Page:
A Determined Goldilocks Leads the Grey Bears to Better Nourishment
The California Grey Bears—another rock band? New pro football team? Zoological discovery? More prosaic, it is a self-help program that is bringing nutrition and hope to old people.
The idea took root last year in the minds of 23-year-old Kristina Mailliard and her boyfriend Gary Denny, 32, who live in Santa Cruz, Calif. Kristina, the activist daughter of former Republican Congressman William Mailliard (now ambassador to the Organization of American States), and Denny, a dropout from the Los Angeles business world, were appalled at the malnourishment of the elderly poor. Even in affluent Santa Cruz County (pop. 120,000) their number is estimated at 12,000. The two young people wanted to share the surplus fruit and vegetables from their large garden, “but,” Kris explains, “nobody had the mechanism to distribute it.”
Undaunted, Kris and Gary themselves organized a “harvest festival” at which the needy were to be treated to a free meal by neighbors who had extra produce. It turned into a disaster. “The old people stuffed the vegetables in their purses,” recalls Kris. “Then they stole all the butter for the buffet. The food wasn’t taken in the spirit in which it was given. At the end, I was mad, uptight and depressed.”
There had to be a better way, Kris and Gary figured. And there was. “It took me two weeks to realize that these people came from a generation that liked to work for what they could get,” says Kris. The young couple came up with the idea of sending healthy senior citizens into the fields to pick leftover produce. The farmers approved because the surplus crop would have only gone to waste. And the elderly harvesters found that the fruits and vegetables were fresh and palatable. More important, they also felt useful again. “I’d rather do this,” says 63-year-old Myrtel Schullanberger, “than sit home watching TV.”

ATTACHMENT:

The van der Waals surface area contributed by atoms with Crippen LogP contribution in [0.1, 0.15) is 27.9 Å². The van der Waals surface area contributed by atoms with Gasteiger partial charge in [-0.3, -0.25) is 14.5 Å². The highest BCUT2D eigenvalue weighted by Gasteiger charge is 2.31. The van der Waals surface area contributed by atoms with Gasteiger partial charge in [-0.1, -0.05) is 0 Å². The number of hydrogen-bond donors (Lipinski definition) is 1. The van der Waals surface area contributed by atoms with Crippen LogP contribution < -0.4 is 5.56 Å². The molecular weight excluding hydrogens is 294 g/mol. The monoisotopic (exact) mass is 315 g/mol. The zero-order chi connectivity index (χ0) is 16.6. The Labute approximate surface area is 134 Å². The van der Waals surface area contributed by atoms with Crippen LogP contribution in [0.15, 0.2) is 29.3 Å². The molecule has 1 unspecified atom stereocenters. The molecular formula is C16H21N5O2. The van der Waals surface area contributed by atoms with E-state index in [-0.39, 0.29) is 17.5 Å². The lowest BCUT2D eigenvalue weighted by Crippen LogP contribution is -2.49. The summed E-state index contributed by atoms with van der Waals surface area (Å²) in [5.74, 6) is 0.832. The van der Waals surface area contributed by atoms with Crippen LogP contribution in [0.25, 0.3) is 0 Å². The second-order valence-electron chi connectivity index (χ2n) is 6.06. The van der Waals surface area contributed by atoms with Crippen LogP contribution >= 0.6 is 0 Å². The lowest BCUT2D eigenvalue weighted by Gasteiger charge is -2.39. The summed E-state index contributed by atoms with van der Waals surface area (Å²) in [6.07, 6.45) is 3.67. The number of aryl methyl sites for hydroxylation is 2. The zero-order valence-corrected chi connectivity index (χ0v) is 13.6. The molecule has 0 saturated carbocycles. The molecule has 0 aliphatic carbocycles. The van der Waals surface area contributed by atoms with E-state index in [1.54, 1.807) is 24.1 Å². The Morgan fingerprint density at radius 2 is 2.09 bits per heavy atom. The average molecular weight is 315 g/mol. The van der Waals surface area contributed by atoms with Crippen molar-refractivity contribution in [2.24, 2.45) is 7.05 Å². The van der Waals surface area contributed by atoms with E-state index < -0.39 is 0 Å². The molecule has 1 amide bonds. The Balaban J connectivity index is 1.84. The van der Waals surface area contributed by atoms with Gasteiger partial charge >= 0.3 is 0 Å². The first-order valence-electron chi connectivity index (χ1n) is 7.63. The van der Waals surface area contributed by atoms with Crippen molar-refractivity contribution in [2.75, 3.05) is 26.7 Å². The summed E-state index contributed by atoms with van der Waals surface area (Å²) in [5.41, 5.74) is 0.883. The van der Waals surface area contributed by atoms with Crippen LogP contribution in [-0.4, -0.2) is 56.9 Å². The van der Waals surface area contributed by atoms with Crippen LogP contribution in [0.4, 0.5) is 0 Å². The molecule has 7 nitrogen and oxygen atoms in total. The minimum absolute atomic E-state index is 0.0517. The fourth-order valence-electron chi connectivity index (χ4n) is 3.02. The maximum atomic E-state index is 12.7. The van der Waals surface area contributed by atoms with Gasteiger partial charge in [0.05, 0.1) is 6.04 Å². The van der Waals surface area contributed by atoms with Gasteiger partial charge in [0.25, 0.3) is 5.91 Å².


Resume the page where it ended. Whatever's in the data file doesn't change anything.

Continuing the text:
Kris and Gary put in six hard months lining up local support. “Gary suggested we call them the Grey Bears,” Kris says, “meaning they were older than the Golden Bears of the University of California (Berkeley) football team, but still feisty. Our board of directors hated it but couldn’t agree on anything else.”
Today there are 1,200 Grey Bears, each paying a dollar a year for the right to a weekly brown bag stuffed with produce. Some 500 members don’t even accept the bag. “We don’t need it,” says Mrs. Schullanberger. “We do the picking so somebody else can have it.” Mrs. Josephine Banducci adds, “Most of all I like the fresh air and the other people.”
With Kris as the principal organizer, a storage and distribution system, staffed by other Grey Bears, has evolved. Food is delivered to some 190 disabled members, who benefit as much by the social contact as by the improved diet. Local government has funded the project for a year, and donations from private citizens have enabled the Grey Bears to buy a truck.
Kris, who graduated from the University of California at Santa Cruz last year, now serves as executive director at $9,000 a year. “What I’m good at,” she says, “is organizing. I like to put ideas into action. I’m a mover.” The organization’s future, nonetheless, is uncertain. “We’ve set it up,” Kris observes, “in such a way that if people are unwilling to volunteer, we’ll fold.” Still, she adds, “We’re hoping Grey Bears will turn America around. There are old people eating dog food while wealth is dumped down the drain. We want to offer an alternative to government handouts.”